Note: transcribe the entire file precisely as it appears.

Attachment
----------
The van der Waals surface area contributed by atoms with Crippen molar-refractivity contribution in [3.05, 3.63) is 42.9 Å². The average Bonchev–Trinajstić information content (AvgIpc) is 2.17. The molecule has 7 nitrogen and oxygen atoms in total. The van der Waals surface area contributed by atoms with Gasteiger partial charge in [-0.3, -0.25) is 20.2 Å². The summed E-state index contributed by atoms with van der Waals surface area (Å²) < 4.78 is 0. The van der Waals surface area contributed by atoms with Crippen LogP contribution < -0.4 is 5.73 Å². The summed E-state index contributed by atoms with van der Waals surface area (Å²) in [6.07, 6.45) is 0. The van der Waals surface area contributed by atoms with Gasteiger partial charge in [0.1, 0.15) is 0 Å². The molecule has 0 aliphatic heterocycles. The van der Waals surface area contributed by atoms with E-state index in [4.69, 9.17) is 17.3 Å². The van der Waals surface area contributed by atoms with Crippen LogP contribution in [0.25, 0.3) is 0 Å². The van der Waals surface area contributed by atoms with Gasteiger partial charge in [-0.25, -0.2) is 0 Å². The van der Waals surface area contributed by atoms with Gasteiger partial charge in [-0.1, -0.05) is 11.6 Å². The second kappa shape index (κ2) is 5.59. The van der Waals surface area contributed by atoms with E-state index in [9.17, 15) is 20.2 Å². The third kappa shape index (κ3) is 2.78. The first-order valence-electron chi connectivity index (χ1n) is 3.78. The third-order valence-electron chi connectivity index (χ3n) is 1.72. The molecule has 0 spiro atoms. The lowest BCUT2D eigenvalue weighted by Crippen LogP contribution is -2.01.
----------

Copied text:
The van der Waals surface area contributed by atoms with Crippen molar-refractivity contribution in [3.05, 3.63) is 42.9 Å². The average Bonchev–Trinajstić information content (AvgIpc) is 2.17. The molecule has 7 nitrogen and oxygen atoms in total. The van der Waals surface area contributed by atoms with Gasteiger partial charge in [-0.3, -0.25) is 20.2 Å². The summed E-state index contributed by atoms with van der Waals surface area (Å²) < 4.78 is 0. The van der Waals surface area contributed by atoms with Crippen LogP contribution < -0.4 is 5.73 Å². The summed E-state index contributed by atoms with van der Waals surface area (Å²) in [6.07, 6.45) is 0. The van der Waals surface area contributed by atoms with Gasteiger partial charge in [0.1, 0.15) is 0 Å². The molecule has 0 aliphatic heterocycles. The van der Waals surface area contributed by atoms with E-state index in [4.69, 9.17) is 17.3 Å². The van der Waals surface area contributed by atoms with Crippen LogP contribution in [0.25, 0.3) is 0 Å². The van der Waals surface area contributed by atoms with Gasteiger partial charge in [-0.25, -0.2) is 0 Å². The van der Waals surface area contributed by atoms with Gasteiger partial charge in [-0.1, -0.05) is 11.6 Å². The second kappa shape index (κ2) is 5.59. The van der Waals surface area contributed by atoms with E-state index in [9.17, 15) is 20.2 Å². The third kappa shape index (κ3) is 2.78. The first-order valence-electron chi connectivity index (χ1n) is 3.78. The third-order valence-electron chi connectivity index (χ3n) is 1.72. The molecule has 0 spiro atoms. The lowest BCUT2D eigenvalue weighted by Crippen LogP contribution is -2.01.